• I wonder if the public service numbers captures the total of public servants + independent contractors + body-shop contracts supplied people, rather than just public servants?
    I did a independent contact task for Defence in 2007, during the Howard Government supposed small public service regime, and I was amazed to find the the Public Service personal were less than 10% of a building employing about 300 Defence bodies. The remainder were all contractors of some variety. The Gershon Review revealed the serious impact to the sustainability for the future of the public service from this hiding of employed people.
    When the numbers of people doing Commonwealth public servant task is discussed it must capture all of these potential body supplies to be really relevant for comparison purposes. I am concerned that the direct number of public servants, used by the paper, is probably misleading and simply providing poor data to be exploited for political purposes, with little value to the community.

    Commenter
    Ray
    Location
    Canberra
    Date and time
    January 10, 2013, 9:18AM
    • Defence is a special example, however, because it (a) requires a lot of specialist expertise that it neither possesses or is willing to pay for and (b) requires that expertise from time to time rather than constantly.

      Commenter
      asdf
      Date and time
      January 10, 2013, 1:00PM
    • No Ray it doesn't. Contractors and consultants aren't part of the FTE count for departments.

      That's why when Wong and Swan ripped out $550m from the budget just before MYEFO (which was mainly contractors and some travel costs) he stood there with a straight face and said that he hadn't touched FTE numbers at all.

      Services got slashed, but headcount no. Pretty sneaky huh - that's Swanenomics.

      Commenter
      Hacka
      Location
      Canberra
      Date and time
      January 10, 2013, 3:36PM
  • Still loads of useless EL1s around though.

    Commenter
    given up
    Date and time
    January 10, 2013, 10:17AM
    • Spot on!!! The number of EL1's and above have surged under this labor-greens circus, whilst the hard real working lower level numbers have stood still or gone backwards. From what I have witnessed 90% of EL1's and those above them could go tomorrow and would not be missed or cause any disruption to service standards. In fact things would improve without this bloated (mis) management model. It is an insult to all the other hard working lower level public servants to have these clowns sitting in these pointless overpaid jobs full of their own importance. The majority of them couldn't get a job in the private sector managing a hot dog stand, yet we tax payers give them big dollars to achieve very little.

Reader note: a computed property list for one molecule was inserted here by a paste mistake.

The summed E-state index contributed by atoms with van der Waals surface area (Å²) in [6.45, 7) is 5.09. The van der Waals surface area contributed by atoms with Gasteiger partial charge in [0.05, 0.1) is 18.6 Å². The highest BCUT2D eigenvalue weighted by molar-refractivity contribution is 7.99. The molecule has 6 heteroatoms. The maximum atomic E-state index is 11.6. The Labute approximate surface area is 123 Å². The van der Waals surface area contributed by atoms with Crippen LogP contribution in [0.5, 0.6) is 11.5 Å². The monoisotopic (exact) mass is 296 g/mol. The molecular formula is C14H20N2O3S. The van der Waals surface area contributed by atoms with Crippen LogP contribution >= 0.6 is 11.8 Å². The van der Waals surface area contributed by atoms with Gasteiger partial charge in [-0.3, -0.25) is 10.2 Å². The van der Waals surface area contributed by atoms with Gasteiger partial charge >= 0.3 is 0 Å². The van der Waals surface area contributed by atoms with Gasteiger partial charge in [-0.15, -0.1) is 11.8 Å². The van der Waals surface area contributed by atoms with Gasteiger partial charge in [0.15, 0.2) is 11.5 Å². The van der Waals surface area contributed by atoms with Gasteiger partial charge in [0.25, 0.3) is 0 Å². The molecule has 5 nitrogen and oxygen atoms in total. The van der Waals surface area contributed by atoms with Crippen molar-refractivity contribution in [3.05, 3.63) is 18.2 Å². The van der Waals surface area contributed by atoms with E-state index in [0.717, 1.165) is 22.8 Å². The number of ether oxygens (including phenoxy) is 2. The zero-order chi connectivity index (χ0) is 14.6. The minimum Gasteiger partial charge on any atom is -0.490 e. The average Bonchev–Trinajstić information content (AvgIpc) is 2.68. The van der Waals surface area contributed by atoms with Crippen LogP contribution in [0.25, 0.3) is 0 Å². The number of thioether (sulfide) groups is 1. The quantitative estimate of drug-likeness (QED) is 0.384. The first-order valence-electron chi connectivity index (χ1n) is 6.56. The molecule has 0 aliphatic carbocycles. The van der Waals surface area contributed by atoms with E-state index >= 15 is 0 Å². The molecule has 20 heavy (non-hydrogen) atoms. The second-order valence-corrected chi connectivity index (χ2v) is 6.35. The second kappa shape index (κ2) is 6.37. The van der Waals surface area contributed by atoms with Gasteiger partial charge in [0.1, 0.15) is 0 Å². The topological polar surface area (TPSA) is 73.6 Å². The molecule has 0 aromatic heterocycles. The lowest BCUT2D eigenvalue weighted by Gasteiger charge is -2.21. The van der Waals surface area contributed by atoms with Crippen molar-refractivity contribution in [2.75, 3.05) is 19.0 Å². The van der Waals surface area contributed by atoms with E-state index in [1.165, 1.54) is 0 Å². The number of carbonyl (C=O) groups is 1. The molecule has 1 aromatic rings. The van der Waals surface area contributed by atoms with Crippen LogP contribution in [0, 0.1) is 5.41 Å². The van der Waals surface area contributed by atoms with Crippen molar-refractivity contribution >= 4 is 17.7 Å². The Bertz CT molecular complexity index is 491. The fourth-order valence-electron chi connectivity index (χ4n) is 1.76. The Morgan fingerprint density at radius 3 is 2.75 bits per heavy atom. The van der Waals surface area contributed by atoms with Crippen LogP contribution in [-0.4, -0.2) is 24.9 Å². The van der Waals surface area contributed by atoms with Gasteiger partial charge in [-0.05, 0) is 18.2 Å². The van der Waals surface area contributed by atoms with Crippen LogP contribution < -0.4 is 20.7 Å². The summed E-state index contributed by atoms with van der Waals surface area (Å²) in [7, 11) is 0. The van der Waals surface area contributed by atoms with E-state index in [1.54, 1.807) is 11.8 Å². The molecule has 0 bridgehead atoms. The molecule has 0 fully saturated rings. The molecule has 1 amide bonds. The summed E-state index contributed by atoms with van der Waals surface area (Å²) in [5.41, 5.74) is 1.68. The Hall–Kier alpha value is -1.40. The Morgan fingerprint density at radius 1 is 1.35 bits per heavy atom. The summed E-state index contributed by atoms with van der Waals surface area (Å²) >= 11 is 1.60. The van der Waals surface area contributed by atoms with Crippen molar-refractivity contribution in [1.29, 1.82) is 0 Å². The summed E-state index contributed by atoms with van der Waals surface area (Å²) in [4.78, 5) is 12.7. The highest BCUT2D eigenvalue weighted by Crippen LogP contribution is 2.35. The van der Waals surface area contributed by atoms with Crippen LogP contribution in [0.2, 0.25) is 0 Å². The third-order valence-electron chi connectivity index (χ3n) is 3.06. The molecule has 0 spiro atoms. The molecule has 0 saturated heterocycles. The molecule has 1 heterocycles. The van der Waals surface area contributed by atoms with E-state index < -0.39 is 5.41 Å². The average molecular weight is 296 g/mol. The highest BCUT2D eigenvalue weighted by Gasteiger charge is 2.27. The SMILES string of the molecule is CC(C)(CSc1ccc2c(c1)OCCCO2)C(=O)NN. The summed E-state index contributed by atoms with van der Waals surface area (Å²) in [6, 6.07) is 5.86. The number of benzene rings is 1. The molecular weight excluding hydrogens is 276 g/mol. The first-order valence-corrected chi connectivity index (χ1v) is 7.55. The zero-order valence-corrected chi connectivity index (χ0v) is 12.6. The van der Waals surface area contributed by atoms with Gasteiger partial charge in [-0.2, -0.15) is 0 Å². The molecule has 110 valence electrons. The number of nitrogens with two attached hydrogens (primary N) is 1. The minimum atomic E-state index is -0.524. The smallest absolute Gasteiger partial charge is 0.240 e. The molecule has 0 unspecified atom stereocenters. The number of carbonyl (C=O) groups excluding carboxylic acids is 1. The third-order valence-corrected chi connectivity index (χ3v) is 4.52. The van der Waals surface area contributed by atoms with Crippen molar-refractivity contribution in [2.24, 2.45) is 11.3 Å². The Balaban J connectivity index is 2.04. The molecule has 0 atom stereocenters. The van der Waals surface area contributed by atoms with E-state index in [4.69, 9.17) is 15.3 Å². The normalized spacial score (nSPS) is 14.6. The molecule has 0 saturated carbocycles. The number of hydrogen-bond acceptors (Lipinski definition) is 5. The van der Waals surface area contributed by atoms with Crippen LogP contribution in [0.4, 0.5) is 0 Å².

Let us just hope that when we have a change of federal government later this year that they target this EL bloat and set things straight.

      Commenter
      pete
      Date and time
      January 10, 2013, 2:17PM
    • They're only there because they haven't been identified as SES material yet!

      Commenter
      Economist
      Date and time
      January 10, 2013, 5:40PM
  • When the public service is bloated and have people sitting around thinking up forms and procedures for someone else to fill out how many more can they employ? Perform workflow analysis and business process modelling and I am sure you could decrease the public servant numbers by 25% minimum.

    Commenter
    Tony of Brisbane
    Date and time
    January 10, 2013, 1:17PM
    • We could probably afford to drecrease the number of executive positions (Deputies, SES levels and maybe consolidate middle mangement roles etc) .. but cutting the APS based staff -there's really not that much left.

      Commenter
      Lola
      Date and time
      January 10, 2013, 2:24PM
Comments are now closed
Featured advertisers

Special offers

Credit card, savings and loan rates by Mozo